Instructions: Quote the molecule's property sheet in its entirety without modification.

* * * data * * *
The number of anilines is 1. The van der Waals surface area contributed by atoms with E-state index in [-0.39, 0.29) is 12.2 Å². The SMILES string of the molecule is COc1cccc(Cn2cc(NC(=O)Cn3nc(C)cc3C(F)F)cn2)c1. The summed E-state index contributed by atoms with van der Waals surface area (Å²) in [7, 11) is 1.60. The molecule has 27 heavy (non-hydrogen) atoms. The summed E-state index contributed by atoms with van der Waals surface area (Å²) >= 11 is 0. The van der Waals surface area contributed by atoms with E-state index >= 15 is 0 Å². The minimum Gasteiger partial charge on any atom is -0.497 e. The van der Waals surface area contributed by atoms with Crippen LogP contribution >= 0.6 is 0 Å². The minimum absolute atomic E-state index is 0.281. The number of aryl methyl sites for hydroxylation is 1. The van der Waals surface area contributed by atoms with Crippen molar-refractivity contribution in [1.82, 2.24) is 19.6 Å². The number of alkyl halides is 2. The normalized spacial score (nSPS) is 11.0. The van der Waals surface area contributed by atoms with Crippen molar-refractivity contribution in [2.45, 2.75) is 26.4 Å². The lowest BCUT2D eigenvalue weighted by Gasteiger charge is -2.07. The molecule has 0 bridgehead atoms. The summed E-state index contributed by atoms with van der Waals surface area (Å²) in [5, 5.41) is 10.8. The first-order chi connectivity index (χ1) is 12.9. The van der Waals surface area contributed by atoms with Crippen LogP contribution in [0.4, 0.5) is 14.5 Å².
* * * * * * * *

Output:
The number of anilines is 1. The van der Waals surface area contributed by atoms with E-state index in [-0.39, 0.29) is 12.2 Å². The SMILES string of the molecule is COc1cccc(Cn2cc(NC(=O)Cn3nc(C)cc3C(F)F)cn2)c1. The summed E-state index contributed by atoms with van der Waals surface area (Å²) in [7, 11) is 1.60. The molecule has 27 heavy (non-hydrogen) atoms. The summed E-state index contributed by atoms with van der Waals surface area (Å²) >= 11 is 0. The van der Waals surface area contributed by atoms with E-state index >= 15 is 0 Å². The minimum Gasteiger partial charge on any atom is -0.497 e. The van der Waals surface area contributed by atoms with Crippen LogP contribution >= 0.6 is 0 Å². The minimum absolute atomic E-state index is 0.281. The number of aryl methyl sites for hydroxylation is 1. The van der Waals surface area contributed by atoms with Crippen molar-refractivity contribution in [1.82, 2.24) is 19.6 Å². The number of alkyl halides is 2. The normalized spacial score (nSPS) is 11.0. The van der Waals surface area contributed by atoms with Crippen molar-refractivity contribution in [2.45, 2.75) is 26.4 Å². The lowest BCUT2D eigenvalue weighted by Gasteiger charge is -2.07. The molecule has 0 bridgehead atoms. The summed E-state index contributed by atoms with van der Waals surface area (Å²) in [5, 5.41) is 10.8. The first-order chi connectivity index (χ1) is 12.9. The van der Waals surface area contributed by atoms with Crippen LogP contribution in [0.4, 0.5) is 14.5 Å².